by Bill O’Grady, Kaisa Stucke, and Thomas Wash
[Posted: 9:30 AM EST] The big news overnight came from the U.K. where the Supreme Court ruled that Parliament must move on Brexit before an Article 50 declaration can be made. Although this decision is being portrayed as a setback for PM May, it isn’t exactly a huge shock. A number of legal experts warned that the referendum alone would not be enough to pass constitutional muster and the court confirmed this opinion. Interestingly enough, Scotland and Northern Ireland MPs won’t participate in this vote as decided by the court.
It doesn’t appear that the results of the referendum will be reversed by Parliament. MPs have made it clear that they will support the outcome of the referendum. However, taking the decision to Parliament will, to some extent, remove some of May’s power over the process of Brexit. Those wanting a “hard Brexit,” especially favoring strict immigration restrictions, may be frustrated. A number of MPs have indicated that they want to offer amendments to any bills granting May the power to declare Article 50. Most of the proposed amendments would soften immigration restrictions and press for fewer trade restrictions with the EU. In other words, the amendments will push for a “soft Brexit.”
It is suspected that May will quickly offer a short bill for Parliamentary approval. However, it will be difficult for her to limit amendments. The more amendments that are considered, the greater the likelihood is that the Article 50 declaration will be delayed. It is also more probable that she will lose control of the process and be forced into a softer Brexit stance. May has proven to be a leader that controls the process; if the Parliamentary vote forces her to lose control of how Article 50 is executed, political turmoil will likely rise. This fear probably explains why the GBP is weaker this morning. In general, the softer Brexit proves to be, the more bullish it is for the GBP. Thus, news of the Supreme Court’s decision is arguably bullish for the currency but the political tensions it could raise lifts uncertainty and is consequently being taken as bearish, at least for now.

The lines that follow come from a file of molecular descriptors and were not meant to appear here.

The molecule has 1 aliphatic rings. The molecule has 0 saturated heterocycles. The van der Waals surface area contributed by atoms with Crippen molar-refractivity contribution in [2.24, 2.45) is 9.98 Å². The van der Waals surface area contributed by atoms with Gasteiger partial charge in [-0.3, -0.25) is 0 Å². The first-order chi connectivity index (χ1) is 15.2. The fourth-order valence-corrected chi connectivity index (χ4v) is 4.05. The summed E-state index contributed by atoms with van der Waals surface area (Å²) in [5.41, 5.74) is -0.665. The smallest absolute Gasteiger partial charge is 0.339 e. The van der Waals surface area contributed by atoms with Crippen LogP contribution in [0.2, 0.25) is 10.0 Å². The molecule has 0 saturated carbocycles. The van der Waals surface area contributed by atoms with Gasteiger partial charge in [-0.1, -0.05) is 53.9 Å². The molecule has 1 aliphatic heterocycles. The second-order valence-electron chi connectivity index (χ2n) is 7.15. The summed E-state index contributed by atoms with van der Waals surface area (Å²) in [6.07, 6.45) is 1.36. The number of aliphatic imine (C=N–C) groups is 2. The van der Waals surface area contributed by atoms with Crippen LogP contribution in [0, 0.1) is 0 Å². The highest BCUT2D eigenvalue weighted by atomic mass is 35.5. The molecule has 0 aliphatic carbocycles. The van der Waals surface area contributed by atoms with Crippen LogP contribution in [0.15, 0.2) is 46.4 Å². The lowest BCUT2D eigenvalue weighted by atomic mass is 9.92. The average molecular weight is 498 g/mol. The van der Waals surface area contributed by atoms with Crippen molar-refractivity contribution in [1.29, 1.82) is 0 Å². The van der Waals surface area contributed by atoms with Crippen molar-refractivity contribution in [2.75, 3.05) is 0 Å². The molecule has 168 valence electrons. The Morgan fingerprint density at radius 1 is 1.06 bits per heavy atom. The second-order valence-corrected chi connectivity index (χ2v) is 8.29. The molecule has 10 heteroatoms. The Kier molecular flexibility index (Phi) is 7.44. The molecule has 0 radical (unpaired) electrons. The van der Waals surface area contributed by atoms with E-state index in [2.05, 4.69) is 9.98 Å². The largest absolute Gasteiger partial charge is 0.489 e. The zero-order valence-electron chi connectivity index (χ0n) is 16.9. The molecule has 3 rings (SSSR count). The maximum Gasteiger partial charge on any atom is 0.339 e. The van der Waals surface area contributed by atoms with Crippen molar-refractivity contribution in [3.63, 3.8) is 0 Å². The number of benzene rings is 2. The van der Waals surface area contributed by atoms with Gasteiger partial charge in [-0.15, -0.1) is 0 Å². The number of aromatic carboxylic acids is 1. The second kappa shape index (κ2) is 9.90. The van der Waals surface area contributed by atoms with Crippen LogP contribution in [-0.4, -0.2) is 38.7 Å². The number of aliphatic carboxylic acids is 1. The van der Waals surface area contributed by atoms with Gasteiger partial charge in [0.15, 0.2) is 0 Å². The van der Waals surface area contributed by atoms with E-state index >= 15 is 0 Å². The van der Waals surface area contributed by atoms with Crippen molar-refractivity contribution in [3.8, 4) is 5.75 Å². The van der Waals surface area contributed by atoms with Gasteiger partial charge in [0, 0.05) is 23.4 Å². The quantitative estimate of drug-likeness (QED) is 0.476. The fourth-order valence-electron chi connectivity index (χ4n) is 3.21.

As we noted yesterday, the president formally killed TPP yesterday by pulling the U.S. out of the treaty. Although there is much media wailing about this action, in reality, TPP was dead a long time ago. Secretary Clinton had promised not to enact it if she won the presidency; essentially, neither candidate supported TPP or its European twin, TTIP. Although all the evidence suggests that Trump is going to be more protectionist than previous presidents, one really can’t hang TPP on him. After all, if President Obama had really thought it had a chance, he could have rammed it through the lame duck session of Congress. Given the backlash against globalization, there was little chance it would have passed through the legislature anyway.
Bloomberg, citing BOJ sources, suggests that the Japanese central bank is committed to maintaining a zero percent 10-year JGB even as inflation rises. There has been speculation that the BOJ would set a higher target for the long-dated sovereign in Japan as inflation rose. Essentially, the BOJ has given up control of its balance sheet. It is reasonable to assume that the higher inflation rises, the more the 10-year yield would rise in an unfettered market. Capping the yield, in theory, will require more buying as inflation rises. Expanding the balance sheet is a quiet method of keeping downward pressure on the Japanese currency.